Genre: Animals / Manners / Children's / Humor / Deconstruction
Year Published: 2016
Year Read: 2016
Publisher: Kids Can Press
I would like to thank NetGalley and Kids Can Press for providing me a copy of this book in exchange for an honest review.
Now, I have read many children’s books about manners and what constitutes as good manners and bad manners, but I had never read a children’s book where the message about what manners is all about is turned on its head! “Manners Are Not for Monkeys” is a children’s book written by Heather Tekavec along with illustrations by David Huyck that tells the story of how a group of well-behaved monkeys ended up getting mixed up with a group of unruly children and man, was the conclusion of this story a doozy!
The story starts off with an old zookeeper moving the monkeys to a cage near the picnic area where a group of children were playing. When the little monkeys observed what the children were doing, they started acting like the children too, such as chewing with their mouths closed and keeping their cage tidy. When Mother Monkey sees this, she is wondering why her children are acting so strange and are not doing things that monkeys normally do such as chew with their mouths open and keeping their cage messy. One day, a group of children came to the zoo and started doing wild activities such as roaring like lions and sloshing through the mud like elephants and when they came to the cage of the polite monkeys, they wondered why the monkeys were not acting as unruly as they were and they started acting just as wild as before.
What will the zookeeper do to fix this mess?
Read this book to find out!
Wow! This book was truly unique and amazing as I never would have thought that I would see a children’s book that deals with the topic of manners in a bizarre twist! Heather Tekavec has done a fantastic job in writing this book as the humor is quite witty and I enjoyed the fact that we have monkeys who are portrayed as being polite due to mimicking what the children at the picnic area were doing. It also shows a great message about how people have to be careful about how they behave themselves around children since they are most likely to imitate whatever activities they are doing, whether they are good or bad. While it was unusual seeing Mother Monkey promoting bad behavior for the monkeys, it was done in a way that acting unruly is part of a monkey’s nature and that she was only trying to get her children to behave like how monkeys usually behave. David Huyck’s artwork is comical and cute to look at as the monkeys are drawn in an exaggerated fashion and I really like the images where Mother Monkey’s face contorts in an exaggerated rage as her face turns red and her mouth goes enormously wide!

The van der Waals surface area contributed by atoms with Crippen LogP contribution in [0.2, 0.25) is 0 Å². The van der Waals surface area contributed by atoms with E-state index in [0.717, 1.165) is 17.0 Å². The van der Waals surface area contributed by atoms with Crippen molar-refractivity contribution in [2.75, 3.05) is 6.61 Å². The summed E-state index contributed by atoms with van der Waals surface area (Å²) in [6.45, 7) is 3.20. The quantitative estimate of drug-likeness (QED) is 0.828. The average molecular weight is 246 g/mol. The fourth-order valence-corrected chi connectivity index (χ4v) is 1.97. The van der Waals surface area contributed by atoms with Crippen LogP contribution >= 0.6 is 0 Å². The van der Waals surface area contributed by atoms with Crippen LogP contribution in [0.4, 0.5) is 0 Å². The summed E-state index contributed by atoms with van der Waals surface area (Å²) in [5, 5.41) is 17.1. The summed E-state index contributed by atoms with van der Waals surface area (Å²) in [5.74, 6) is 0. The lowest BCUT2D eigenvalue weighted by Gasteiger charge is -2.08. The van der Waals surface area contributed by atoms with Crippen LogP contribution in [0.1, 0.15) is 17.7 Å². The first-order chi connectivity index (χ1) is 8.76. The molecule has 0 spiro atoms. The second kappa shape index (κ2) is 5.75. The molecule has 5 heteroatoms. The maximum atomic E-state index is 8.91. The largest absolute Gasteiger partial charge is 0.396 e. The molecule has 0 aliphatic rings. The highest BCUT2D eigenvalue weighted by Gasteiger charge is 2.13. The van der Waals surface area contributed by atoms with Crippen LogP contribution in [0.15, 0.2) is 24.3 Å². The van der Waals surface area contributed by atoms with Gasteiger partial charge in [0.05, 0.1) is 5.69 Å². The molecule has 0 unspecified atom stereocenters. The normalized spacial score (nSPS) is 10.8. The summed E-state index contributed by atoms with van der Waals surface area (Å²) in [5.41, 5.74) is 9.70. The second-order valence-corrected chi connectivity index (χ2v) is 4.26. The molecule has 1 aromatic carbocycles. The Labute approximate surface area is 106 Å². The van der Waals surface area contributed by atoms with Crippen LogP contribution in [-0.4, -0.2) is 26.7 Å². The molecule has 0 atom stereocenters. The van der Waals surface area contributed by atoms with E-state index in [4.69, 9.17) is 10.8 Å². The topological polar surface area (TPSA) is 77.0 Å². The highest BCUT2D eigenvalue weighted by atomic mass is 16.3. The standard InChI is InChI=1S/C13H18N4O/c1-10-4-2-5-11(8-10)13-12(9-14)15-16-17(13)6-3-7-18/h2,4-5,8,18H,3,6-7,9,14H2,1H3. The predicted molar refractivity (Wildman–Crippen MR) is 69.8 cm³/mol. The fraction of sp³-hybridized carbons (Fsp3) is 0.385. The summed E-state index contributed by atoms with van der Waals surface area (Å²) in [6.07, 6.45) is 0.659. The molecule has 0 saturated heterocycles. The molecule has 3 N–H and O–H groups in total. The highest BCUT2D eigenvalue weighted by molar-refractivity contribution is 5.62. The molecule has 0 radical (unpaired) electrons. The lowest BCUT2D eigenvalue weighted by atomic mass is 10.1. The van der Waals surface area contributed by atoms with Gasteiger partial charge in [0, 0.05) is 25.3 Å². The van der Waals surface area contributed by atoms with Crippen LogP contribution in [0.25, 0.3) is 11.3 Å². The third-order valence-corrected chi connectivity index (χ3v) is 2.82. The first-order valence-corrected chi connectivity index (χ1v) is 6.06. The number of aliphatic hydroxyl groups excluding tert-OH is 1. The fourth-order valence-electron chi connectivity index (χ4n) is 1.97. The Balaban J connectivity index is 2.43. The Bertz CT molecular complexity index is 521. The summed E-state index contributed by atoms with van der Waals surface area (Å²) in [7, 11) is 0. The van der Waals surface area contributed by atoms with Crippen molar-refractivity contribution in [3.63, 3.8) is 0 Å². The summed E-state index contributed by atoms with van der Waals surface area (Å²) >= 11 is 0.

Parents should know that this book sends a mixed message about the importance of good manners as Mother Monkey is showing distaste for her children whenever they are displaying good manners and that might confuse smaller children who want to learn what good manners are all about. Parents might want to explain to their children about the importance of good manners and that this book is merely poking fun at manners as a whole.
Overall, “Manners Are Not for Monkeys” is a truly fun book for children who want a good deconstruction on manners as a whole and who love reading books about monkeys! I would recommend this book to children ages five and up since the mixed message about manners might be confusing for smaller children.